Largest NHS contract ever awarded fails in first year
An £800m contract to provide older people’s and adult community services, the largest contract in NHS history, has fallen through this week after the trusts that won the bid said the arrangement was not financially sustainable.
The contract in Cambridge and Peterborough covered the provision of urgent inpatient and A&E services, mental health services and adult community health services to adults aged over 65, and was supposed to run for five years from its launch in April 2015.
It had been hailed as a victory by anti-privatisation groups when NHS Cambridgeshire and Peterborough CCG announced in November 2014 that the contract had been awarded to UnitingCare Partnership LLP, a combined bid by Cambridgeshire and Peterborough NHS Foundation Trust and Cambridge University Hospitals NHS Foundation Trust.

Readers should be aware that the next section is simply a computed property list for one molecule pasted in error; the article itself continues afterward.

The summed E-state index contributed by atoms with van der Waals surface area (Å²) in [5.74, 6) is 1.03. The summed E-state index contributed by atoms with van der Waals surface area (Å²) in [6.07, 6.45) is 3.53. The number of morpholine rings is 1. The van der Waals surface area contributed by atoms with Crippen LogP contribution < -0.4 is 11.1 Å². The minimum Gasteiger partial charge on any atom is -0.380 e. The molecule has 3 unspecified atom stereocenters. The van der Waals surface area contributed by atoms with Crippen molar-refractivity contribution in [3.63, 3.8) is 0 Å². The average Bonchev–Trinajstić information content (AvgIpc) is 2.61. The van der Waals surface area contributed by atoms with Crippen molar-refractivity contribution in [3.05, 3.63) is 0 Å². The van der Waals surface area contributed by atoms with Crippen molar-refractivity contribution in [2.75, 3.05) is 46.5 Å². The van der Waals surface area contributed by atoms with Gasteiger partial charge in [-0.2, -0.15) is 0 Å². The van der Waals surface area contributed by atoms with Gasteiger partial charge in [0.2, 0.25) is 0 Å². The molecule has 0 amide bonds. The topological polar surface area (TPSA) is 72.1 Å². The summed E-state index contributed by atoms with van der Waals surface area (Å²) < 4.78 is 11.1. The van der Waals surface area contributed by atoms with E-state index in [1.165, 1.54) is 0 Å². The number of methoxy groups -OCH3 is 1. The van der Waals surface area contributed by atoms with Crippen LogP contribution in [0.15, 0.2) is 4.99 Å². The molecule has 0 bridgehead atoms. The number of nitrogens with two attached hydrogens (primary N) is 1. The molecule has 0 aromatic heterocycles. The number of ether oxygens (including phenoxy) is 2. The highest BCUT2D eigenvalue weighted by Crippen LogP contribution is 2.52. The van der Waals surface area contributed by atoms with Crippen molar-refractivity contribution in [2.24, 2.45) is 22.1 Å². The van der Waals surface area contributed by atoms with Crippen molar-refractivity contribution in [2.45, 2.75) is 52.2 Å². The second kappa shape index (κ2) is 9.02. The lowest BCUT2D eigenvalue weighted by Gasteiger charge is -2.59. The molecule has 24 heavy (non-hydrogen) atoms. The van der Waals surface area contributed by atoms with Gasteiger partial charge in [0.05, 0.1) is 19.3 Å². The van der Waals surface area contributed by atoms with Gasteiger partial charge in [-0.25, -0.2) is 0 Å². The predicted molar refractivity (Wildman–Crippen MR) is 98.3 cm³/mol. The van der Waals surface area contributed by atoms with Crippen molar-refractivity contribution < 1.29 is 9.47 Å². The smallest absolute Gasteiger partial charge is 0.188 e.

The partnership won out over bids from private firms Virgin Care and Care UK, and local GPs said at the time there was ‘relief’ that the services had been kept within the NHS.
But this week’s announcement reveals that the current contract, which required significant efficiency savings, was unsustainable.
In a joint statement, NHS Cambridgeshire and Peterborough CCG and UnitingCare said services would remain, but: ‘Unfortunately both parties have concluded that the current arrangement is no longer financially sustainable.’
It adds: ‘We are clear that the innovative model of care for older people and people with long-term conditions brings benefits for patients and the whole health and care system and we are all agreed that we wish to keep this model of integrated service delivery.
‘The CCG will be working with providers of services in the coming days to ensure that there is a smooth transition for all concerned.’